UAE head teachers urge older pupils to take the Covid-19 vaccine to keep schools safe

Principals advise teenagers aged 16 and above to take the shot

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Head teachers have urged older pupils to be vaccinated against Covid-19 to help to make the UAE's schools a safe environment.

On Sunday, the Ministry of Health and Prevention approved the use of the coronavirus vaccine for teenagers aged 16 and above.

Previously, anyone under the age of 18 was not allowed to be inoculated against the virus.

It is understood that teenagers will receive the Sinopharm vaccine, which is one of two approved by authorities in the Emirates.

The drug was approved for nationwide use on December 9. The Pfizer-BioNTech vaccine was first administered in Dubai two weeks later. Free and voluntary vaccination campaigns are under way for both.

“We are delighted to hear that the Covid-19 vaccination will now be offered to pupils aged 16 and above,” said Luke Osborne, deputy head at Swiss International Scientific School, a day and boarding school in Dubai.

“This is certainly light at the end of the tunnel for the older secondary pupils of Dubai.

“After a period of significant academic disruption for this cohort, it is a welcome move towards securing the safety and continuity of their final steps of secondary education.”

The school has 1,200 pupils, 32 of them boarders.

“As a boarding school, we have a duty to care for our pupils. This news will also give peace of mind to our boarders, their parents and the boarding staff," Mr Osborne said.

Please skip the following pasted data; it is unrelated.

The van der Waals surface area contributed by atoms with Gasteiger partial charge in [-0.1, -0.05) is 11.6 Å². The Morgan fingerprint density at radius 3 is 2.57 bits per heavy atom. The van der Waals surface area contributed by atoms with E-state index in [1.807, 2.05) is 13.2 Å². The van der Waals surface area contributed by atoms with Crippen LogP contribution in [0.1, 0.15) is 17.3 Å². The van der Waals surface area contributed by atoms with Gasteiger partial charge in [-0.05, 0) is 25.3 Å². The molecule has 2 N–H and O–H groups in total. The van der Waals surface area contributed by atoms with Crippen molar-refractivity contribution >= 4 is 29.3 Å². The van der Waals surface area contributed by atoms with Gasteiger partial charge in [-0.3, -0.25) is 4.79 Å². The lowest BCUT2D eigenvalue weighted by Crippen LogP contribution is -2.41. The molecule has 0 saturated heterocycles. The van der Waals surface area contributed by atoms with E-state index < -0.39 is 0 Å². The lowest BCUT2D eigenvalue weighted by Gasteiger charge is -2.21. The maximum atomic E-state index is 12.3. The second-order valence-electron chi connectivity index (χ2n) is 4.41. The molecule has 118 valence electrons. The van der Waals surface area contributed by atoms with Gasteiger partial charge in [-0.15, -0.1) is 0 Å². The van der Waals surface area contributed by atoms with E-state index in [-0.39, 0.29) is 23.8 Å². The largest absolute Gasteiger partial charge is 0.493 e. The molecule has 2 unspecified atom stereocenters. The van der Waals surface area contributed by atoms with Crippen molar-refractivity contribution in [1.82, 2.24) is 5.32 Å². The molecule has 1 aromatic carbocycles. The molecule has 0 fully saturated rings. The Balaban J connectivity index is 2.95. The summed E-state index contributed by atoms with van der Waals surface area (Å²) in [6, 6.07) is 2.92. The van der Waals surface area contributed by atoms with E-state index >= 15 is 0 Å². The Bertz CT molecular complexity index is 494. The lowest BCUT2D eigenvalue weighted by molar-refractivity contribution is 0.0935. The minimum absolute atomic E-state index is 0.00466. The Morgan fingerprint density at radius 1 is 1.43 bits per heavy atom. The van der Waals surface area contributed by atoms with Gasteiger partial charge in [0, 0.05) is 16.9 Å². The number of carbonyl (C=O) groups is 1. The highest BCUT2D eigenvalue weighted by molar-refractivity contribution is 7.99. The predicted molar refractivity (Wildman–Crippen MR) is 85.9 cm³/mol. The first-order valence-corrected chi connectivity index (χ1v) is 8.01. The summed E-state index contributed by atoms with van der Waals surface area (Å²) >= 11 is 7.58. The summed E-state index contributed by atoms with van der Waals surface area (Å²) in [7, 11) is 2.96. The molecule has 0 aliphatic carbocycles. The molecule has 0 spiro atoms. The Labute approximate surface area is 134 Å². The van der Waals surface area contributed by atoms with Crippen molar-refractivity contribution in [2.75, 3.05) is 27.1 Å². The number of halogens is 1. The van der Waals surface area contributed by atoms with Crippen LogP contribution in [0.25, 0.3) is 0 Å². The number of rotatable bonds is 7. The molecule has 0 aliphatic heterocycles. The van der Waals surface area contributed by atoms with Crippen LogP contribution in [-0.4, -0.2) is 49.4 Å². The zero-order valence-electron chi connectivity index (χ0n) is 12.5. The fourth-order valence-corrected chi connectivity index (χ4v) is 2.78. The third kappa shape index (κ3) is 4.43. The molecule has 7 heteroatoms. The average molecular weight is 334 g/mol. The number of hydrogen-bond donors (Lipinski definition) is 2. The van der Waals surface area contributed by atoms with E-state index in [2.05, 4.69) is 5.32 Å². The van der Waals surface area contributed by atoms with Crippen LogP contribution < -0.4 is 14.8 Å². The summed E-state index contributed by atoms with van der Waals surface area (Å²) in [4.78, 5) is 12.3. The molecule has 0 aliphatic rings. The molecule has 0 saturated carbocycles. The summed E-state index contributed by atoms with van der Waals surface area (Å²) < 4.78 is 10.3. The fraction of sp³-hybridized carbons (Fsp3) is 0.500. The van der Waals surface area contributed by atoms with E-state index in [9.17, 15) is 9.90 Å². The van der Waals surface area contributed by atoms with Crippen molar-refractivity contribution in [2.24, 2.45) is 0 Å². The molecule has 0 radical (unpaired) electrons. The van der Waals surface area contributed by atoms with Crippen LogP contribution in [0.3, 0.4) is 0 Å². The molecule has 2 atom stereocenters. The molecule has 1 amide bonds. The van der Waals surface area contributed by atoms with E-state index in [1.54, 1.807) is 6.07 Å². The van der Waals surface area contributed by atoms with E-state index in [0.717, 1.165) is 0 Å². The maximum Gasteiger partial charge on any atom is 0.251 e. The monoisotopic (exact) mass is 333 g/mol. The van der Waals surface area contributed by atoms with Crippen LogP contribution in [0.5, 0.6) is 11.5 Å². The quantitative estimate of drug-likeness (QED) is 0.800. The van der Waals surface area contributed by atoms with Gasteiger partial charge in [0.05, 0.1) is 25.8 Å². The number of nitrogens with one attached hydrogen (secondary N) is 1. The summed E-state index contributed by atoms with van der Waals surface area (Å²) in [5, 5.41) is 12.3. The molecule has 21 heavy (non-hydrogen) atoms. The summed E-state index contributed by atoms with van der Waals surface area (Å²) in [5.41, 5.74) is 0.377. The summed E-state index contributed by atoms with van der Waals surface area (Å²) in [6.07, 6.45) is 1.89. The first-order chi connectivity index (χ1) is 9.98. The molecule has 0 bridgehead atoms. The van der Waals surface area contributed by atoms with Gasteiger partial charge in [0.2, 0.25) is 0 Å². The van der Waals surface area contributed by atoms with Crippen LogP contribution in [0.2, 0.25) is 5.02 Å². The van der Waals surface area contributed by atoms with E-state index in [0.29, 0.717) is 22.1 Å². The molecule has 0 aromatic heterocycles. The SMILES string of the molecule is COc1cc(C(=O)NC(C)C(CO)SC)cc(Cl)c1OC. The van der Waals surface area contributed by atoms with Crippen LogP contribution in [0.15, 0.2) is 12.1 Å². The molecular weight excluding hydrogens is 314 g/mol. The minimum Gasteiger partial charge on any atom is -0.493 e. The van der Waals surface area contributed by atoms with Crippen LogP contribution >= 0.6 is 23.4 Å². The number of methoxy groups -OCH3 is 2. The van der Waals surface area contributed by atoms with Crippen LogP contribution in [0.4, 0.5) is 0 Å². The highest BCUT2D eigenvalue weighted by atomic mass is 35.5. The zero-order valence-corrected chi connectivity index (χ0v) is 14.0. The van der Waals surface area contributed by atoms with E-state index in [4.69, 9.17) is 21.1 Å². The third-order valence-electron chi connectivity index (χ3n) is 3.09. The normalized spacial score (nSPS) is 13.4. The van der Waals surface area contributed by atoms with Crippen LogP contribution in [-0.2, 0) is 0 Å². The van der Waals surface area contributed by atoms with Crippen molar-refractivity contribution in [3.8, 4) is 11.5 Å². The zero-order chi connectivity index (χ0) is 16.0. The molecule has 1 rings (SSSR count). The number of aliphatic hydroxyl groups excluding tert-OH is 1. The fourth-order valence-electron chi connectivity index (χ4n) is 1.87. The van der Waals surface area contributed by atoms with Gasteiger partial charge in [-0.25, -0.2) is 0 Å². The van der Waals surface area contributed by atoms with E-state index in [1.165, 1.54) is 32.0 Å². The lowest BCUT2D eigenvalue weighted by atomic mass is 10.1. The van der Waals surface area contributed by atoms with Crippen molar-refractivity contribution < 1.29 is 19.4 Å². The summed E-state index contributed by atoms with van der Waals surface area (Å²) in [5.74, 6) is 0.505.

DUBAI, UNITED ARAB EMIRATES. 29 MAY 2018. Brendon Fulton, The Principal of Dubai British School in Emirates Hills. (Photo: Antonie Robertson/The National) Journalist: Anam Rizvi. Section: National.
Brendon Fulton of Dubai British School Jumeirah Park, says children over the age of 16 being vaccinated is good news. Antonie Robertson / The National

Paul Slater, vice president of operations and health, safety and environment at Gems Education, urged teenagers to take the Covid-19 vaccine if they were permitted to do so.

“We welcome all steps taken in the fight against Covid-19 and in the best interests of pupils, teachers and the wider community,” he said.

"We will continue to work closely with the authorities to safeguard every member of our schools and to ensure we are up to date with all the latest developments and directives."

Heads of schools said getting vaccinated would also help pupils when they had to go abroad for higher studies.

“At a general level, this will mean that a larger portion of the population can be vaccinated more quickly,” said Brendon Fulton, principal at Dubai British School Jumeirah Park.

“For children over the age of 16 this is good news in terms of protecting themselves from future infection and better positioning themselves for future university or other tertiary studies.

“Obviously, the more children that are vaccinated against the virus, the easier it is for protocols and regulations within these year groups."

Mr Fulton said international exams such as the IB, International A-levels and IGCSEs may still go ahead and the vaccination could ensure safety for pupils who are due to sit these exams.

UK examinations – GCSEs and A-levels – have already been cancelled this year.

Iain Colledge, principal at Raha International School in Abu Dhabi, said the school intended to bring back all pupils on February 7, a plan put into place before the news on vaccinations for teenagers was announced.

“Our return to school plan remains unchanged. It has always been our intention to welcome pupils back to school at a time the authorities feel is safe," Mr Colledge said.